This past weekend I got two very exciting emails--our dogs' DNA results came in! A few weeks ago I DNA tested everyone in the house, as you can see from the kits in the photos above. Grace and I did the 23andMe human DNA ancestry kits, and I got the Wisdom Panel kits for the dogs.
I'd originally planned to do a blog post about all of our DNA results once everything came back, but I'm too impatient to wait for ours! Full disclosure, we got the 23andMe kits as a free gift for attending an event; I probably would not have paid any money to find out that we're both European (which I'm sure is what our results will say). However, I would and did gladly spent too much money on finding out about the dogs' breeds, and the results were really interesting. I decided to just go ahead and post the dogs' results because it's going to be another month or so until our 23andMe results come in. I'll probably update on Insta stories but don't think it's worth a blog post for the scintillating and never before predicted information that Grace's and my ancestors migrated from the British Isles, ha!
Okay so here's a little bit about my process of choosing the kit. There are TONS of dog DNA kits out there, and not all are created equal (apparently). I have no affiliation with Wisdom Panel but I'm going to describe why I chose to buy it and my experience in case anyone out there is trying to decide which test to get. I based my decision to buy the Wisdom Panel off reading consumer reports online and Amazon reviews. I have heard that with some DNA tests you have to send a picture of your dog or a description, which seems suspicious. We did not do that with Wisdom Panel; all they ask is for the cheek swab samples (which you mail back in a pre-paid box) and your dog's name and approximate age. So they have no way of determining the dog's breed based on a photo or description. Also, a big factor in choosing Wisdom Panel was reading about the consumer report tests where multiple samples from the same dog were sent in, using different names and contact information, and the results came back identical, down to every percentage. In other words, they're not just randomly assigning breeds; there has to be a method to the madness because samples from the same dog came back consistent (if that makes sense). Finally, I was further reassured that I'd chosen the best test when our veterinarian--who I trust with my dogs' lives--said that Wisdom Panel is the best test out there, and it's the one they recommend and use for their own pets.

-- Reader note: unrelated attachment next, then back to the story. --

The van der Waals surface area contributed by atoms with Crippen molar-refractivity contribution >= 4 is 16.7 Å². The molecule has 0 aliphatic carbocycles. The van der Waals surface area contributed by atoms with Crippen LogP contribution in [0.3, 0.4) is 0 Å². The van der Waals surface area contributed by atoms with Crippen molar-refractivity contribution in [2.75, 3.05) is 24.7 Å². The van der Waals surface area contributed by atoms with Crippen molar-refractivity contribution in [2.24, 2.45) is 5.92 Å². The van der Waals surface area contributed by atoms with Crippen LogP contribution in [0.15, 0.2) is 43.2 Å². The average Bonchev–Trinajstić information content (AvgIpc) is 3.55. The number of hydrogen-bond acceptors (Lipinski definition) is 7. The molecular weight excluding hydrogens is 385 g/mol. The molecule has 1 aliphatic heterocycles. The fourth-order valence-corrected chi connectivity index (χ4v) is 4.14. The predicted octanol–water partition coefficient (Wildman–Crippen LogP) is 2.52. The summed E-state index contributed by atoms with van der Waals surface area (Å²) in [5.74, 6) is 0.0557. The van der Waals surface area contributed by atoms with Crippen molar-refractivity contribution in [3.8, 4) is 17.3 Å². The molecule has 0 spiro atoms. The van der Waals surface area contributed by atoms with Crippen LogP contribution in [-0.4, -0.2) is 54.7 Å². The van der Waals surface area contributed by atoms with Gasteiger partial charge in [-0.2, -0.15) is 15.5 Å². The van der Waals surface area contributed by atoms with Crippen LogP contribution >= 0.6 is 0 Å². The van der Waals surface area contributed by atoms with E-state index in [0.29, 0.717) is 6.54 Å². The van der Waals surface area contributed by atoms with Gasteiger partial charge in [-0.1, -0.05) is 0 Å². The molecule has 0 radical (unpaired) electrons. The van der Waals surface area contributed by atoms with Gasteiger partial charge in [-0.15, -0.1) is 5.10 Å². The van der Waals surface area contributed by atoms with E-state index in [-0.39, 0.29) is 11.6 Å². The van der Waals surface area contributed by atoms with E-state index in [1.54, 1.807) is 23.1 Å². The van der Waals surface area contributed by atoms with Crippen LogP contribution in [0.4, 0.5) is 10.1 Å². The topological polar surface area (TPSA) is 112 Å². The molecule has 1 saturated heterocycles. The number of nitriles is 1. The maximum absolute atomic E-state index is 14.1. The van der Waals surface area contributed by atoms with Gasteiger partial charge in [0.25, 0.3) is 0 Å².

BUT: all of that being said, I'm a little skeptical of our dogs' results. I don't think that Wisdom Panel makes up any results or is bogus, but I think the level of technology and science they're using might be a little bit basic or less advanced than say, the 23andMe analysis for humans. Which is fair; they're dogs. Anyway, here's the actual part you're probably interested in: what kinds of dogs Willie and Jellybean are.
Willie's results were the most surprising to me. They said that he is a 100% purebred American Staffordshire Terrier. This is very surprising to me because I have never seen a dog in my life that looks quite like Willie! I mean, those ears! He's just not what I picture with an American Staffordshire--his snout is longer and darker at the tip, and his ears are WILD. Everyone comments on how pointy and huge they are. They stand up all the time; they are rigid and not floppy at all. For reference, here's a google images photo of an American Staffordshire:
Sure, I can see that Willie is related to this type of dog, but 100% purebred? I find it hard to believe. However, they sent us extensive results and said that he passed on a "purebred" test on every level. They even sent us a certificate of authentication. I feel like if a DNA test was going to make something up, they would make up a random mutt combination, not that a dog is 100% purebred. That said, Willie just does NOT fit the physical characteristics. I'm still puzzling over it! Here are some screenshots of our results for Willie: